BearSSL, for example, reuses internal buffers. TLS sits atop TCP and so is unaware of IP packets. This means that the TLS stack must receive an entire message (which may be split over multiple packets) before it can complete the cryptographic integrity checks and pass it to the user. This requires internal buffering. The BearSSL APIs give a base and length for the part of the buffer that should either be sent over the network or into which new data should be received. We precisely bound a capability to the length (reducing the length if necessary for the bounds encoding) and remove all permissions except load (when sending) or store (when receiving).

This means that, even if the TCP/IP stack is compromised (it’s the thing that handles untrusted data from the network and so the most likely thing to be compromised), it cannot capture the pointer into the TLS stack’s buffer because we have removed the global permission. If we are receiving, it cannot read stale data from the buffer. If we are sending, it can see only the cyphertext to send, not one byte more.

The no-capture guarantee also means that it cannot pass the buffer to another thread. An attacker who compromises the thread that handles received packets, for example, must manipulate data in the TCP/IP stack to try to cause control-flow hijacking on the thread that sends or receives data for the TLS stack. If that is successful, then the attacker still only has read access to data that would be flowing over the network or write access to a segment of the buffer into which the TLS stack expects to receive untrusted data.

Mostly stateless compartments can isolate flows

The TLS compartment has 40 bytes of globals. These are a mutex for static initialisation, a pointer to the state for the entropy source (larger on the FPGA than on real silicon because the FPGA does not have a hardware entropy source), and a pointer to the result of the last SNTP query that’s used for getting time for checking certificate revocation lists.

All of the state associated with a TLS connection is encapsulated in that connection object. This is unsealed during send and receive operations and is not stored anywhere other than the stack (which is zeroed on return). This means that it is not reachable from any other thread, even one in the TLS compartment. No amount of pointer chasing from one thread in the TLS compartment can lead to a different TLS connection context.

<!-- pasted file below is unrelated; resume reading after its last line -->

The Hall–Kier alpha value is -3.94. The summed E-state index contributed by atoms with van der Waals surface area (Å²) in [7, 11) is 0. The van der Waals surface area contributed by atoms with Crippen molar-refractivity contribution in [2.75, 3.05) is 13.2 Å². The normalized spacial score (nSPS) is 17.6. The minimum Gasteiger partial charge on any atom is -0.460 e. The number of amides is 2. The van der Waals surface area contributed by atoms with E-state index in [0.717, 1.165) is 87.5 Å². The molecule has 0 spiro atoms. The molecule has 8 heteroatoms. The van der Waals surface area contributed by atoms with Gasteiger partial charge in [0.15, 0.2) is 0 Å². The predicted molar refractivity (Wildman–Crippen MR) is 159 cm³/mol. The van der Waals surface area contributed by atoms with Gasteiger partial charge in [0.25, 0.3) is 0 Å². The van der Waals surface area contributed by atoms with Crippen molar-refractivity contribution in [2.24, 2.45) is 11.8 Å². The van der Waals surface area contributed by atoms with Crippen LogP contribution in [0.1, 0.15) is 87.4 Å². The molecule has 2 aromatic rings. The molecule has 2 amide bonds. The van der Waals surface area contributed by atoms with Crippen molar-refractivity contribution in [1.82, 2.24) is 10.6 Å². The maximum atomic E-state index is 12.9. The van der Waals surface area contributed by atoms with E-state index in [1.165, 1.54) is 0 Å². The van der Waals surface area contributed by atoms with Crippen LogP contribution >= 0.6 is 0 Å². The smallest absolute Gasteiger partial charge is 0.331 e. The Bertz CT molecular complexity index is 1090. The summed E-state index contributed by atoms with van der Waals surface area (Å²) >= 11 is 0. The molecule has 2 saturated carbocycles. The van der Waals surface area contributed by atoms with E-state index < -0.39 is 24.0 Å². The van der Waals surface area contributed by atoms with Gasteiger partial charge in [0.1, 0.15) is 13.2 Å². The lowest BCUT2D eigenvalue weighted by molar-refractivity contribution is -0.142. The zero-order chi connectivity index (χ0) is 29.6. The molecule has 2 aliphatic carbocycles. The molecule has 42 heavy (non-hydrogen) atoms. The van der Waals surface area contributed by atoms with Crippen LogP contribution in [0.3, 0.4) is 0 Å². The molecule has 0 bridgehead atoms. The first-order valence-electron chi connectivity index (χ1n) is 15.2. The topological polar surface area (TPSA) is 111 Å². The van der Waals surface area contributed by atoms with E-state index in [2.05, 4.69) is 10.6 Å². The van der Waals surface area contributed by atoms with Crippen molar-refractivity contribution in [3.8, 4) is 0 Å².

If an attacker manages to send a packet that contains a payload that compromises the TLS stack then this doesn’t give them access to other flows. The code in the compartment is immutable. The may be able to influence entropy, which would harm the next rekeying event (this would not be possible on a non-prototype system with a realistic entropy source). The may be able to alter the time and force you to accept expired certificates the next time you make a connection, but they don’t get access to other existing connections.

Compartmentalisation protects in multiple directions

Avoiding recurrences of Mirai-style botnets is one of my primary goals. This means that I assume that the TCP/IP stack will be compromised and an attacker will try to both attack the application and mount distributed denial of service (DDoS) attacks on other systems.

The former is mitigated by the fact that the TCP/IP compartment is not allowed to make cross-compartment calls except to the firewall layer (to send Ethernet frames). This means that it must wait for another compartment to call it and then provide some malicious data in response. Most callers should not trust the data that they get from the network stack. SNTP can validate signatures (it doesn’t in the prototype but a production implementation should!) and TLS validates authentication codes on decrypted data, so anything provided by the network stack is already assumed to be malicious. After all, it comes from the network, where the bad people live.

That doesn’t mean that a compromised network stack is completely powerless. Some of the calls take a malloc capability and the network stack could allocate memory to exhaust the quotas on these. This is detectable though and a compartment that notices that the network stack is behaving badly may report this to a monitoring compartment that eventually reboots the device.

The situation in the opposite direction is more interesting. Our prototype has an on-device firewall. The firewall is a separate compartment so, unlike a conventional monolithic kernel, arbitrary-code execution in the network stack does not automatically imply the ability to modify the firewall. The TCP/IP stack has the ability to close firewall holes (which it exercises as soon as it detects that a connection is closed to reduce its attack surface), but not open them. The NetAPI compartment, which is responsible for creating new sockets for authorised callers, can open firewall holes and does so only when a connection is requested. This means that a compromised TCP/IP stack cannot join DDoS attacks without further compromises.